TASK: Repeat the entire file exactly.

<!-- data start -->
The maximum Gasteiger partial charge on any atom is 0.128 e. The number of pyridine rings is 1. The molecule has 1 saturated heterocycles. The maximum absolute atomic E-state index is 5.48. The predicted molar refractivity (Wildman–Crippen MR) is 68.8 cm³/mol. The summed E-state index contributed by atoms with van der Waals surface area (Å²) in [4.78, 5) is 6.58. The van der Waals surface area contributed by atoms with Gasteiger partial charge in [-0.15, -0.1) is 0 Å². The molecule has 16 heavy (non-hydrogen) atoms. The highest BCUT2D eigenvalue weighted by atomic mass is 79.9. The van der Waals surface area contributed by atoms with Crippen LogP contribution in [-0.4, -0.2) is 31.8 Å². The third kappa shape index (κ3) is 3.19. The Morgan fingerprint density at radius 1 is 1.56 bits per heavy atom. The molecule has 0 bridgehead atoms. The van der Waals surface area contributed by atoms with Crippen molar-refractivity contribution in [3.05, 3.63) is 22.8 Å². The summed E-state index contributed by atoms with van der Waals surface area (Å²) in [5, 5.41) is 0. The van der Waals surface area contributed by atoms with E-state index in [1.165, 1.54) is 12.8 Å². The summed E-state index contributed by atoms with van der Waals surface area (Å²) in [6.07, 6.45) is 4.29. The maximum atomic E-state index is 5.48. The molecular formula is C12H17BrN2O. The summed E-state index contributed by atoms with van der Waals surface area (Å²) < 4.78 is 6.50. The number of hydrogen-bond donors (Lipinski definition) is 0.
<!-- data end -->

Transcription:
The maximum Gasteiger partial charge on any atom is 0.128 e. The number of pyridine rings is 1. The molecule has 1 saturated heterocycles. The maximum absolute atomic E-state index is 5.48. The predicted molar refractivity (Wildman–Crippen MR) is 68.8 cm³/mol. The summed E-state index contributed by atoms with van der Waals surface area (Å²) in [4.78, 5) is 6.58. The van der Waals surface area contributed by atoms with Gasteiger partial charge in [-0.15, -0.1) is 0 Å². The molecule has 16 heavy (non-hydrogen) atoms. The highest BCUT2D eigenvalue weighted by atomic mass is 79.9. The van der Waals surface area contributed by atoms with Crippen LogP contribution in [-0.4, -0.2) is 31.8 Å². The third kappa shape index (κ3) is 3.19. The Morgan fingerprint density at radius 1 is 1.56 bits per heavy atom. The molecule has 0 bridgehead atoms. The van der Waals surface area contributed by atoms with Crippen molar-refractivity contribution in [3.05, 3.63) is 22.8 Å². The summed E-state index contributed by atoms with van der Waals surface area (Å²) in [5, 5.41) is 0. The van der Waals surface area contributed by atoms with E-state index in [1.165, 1.54) is 12.8 Å². The summed E-state index contributed by atoms with van der Waals surface area (Å²) in [6.07, 6.45) is 4.29. The maximum atomic E-state index is 5.48. The molecular formula is C12H17BrN2O. The summed E-state index contributed by atoms with van der Waals surface area (Å²) < 4.78 is 6.50. The number of hydrogen-bond donors (Lipinski definition) is 0.